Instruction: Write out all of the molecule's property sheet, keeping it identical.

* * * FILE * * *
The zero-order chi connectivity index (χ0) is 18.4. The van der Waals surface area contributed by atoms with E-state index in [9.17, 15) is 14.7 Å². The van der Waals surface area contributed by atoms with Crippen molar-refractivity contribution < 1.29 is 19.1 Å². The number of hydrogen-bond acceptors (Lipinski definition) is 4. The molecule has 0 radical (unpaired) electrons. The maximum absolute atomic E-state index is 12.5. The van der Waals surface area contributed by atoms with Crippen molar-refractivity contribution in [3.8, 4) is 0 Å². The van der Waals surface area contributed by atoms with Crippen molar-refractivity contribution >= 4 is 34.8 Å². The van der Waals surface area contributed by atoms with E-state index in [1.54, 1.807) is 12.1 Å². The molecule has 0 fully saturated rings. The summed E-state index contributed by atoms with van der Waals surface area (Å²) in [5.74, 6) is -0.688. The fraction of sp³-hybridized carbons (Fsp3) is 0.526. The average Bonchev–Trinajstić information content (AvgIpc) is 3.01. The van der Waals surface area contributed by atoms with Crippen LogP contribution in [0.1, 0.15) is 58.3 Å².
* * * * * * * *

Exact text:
The zero-order chi connectivity index (χ0) is 18.4. The van der Waals surface area contributed by atoms with E-state index in [9.17, 15) is 14.7 Å². The van der Waals surface area contributed by atoms with Crippen molar-refractivity contribution < 1.29 is 19.1 Å². The number of hydrogen-bond acceptors (Lipinski definition) is 4. The molecule has 0 radical (unpaired) electrons. The maximum absolute atomic E-state index is 12.5. The van der Waals surface area contributed by atoms with Crippen molar-refractivity contribution in [3.8, 4) is 0 Å². The van der Waals surface area contributed by atoms with Crippen molar-refractivity contribution >= 4 is 34.8 Å². The van der Waals surface area contributed by atoms with E-state index in [1.54, 1.807) is 12.1 Å². The molecule has 0 fully saturated rings. The summed E-state index contributed by atoms with van der Waals surface area (Å²) in [5.74, 6) is -0.688. The fraction of sp³-hybridized carbons (Fsp3) is 0.526. The average Bonchev–Trinajstić information content (AvgIpc) is 3.01. The van der Waals surface area contributed by atoms with Crippen LogP contribution in [0.1, 0.15) is 58.3 Å².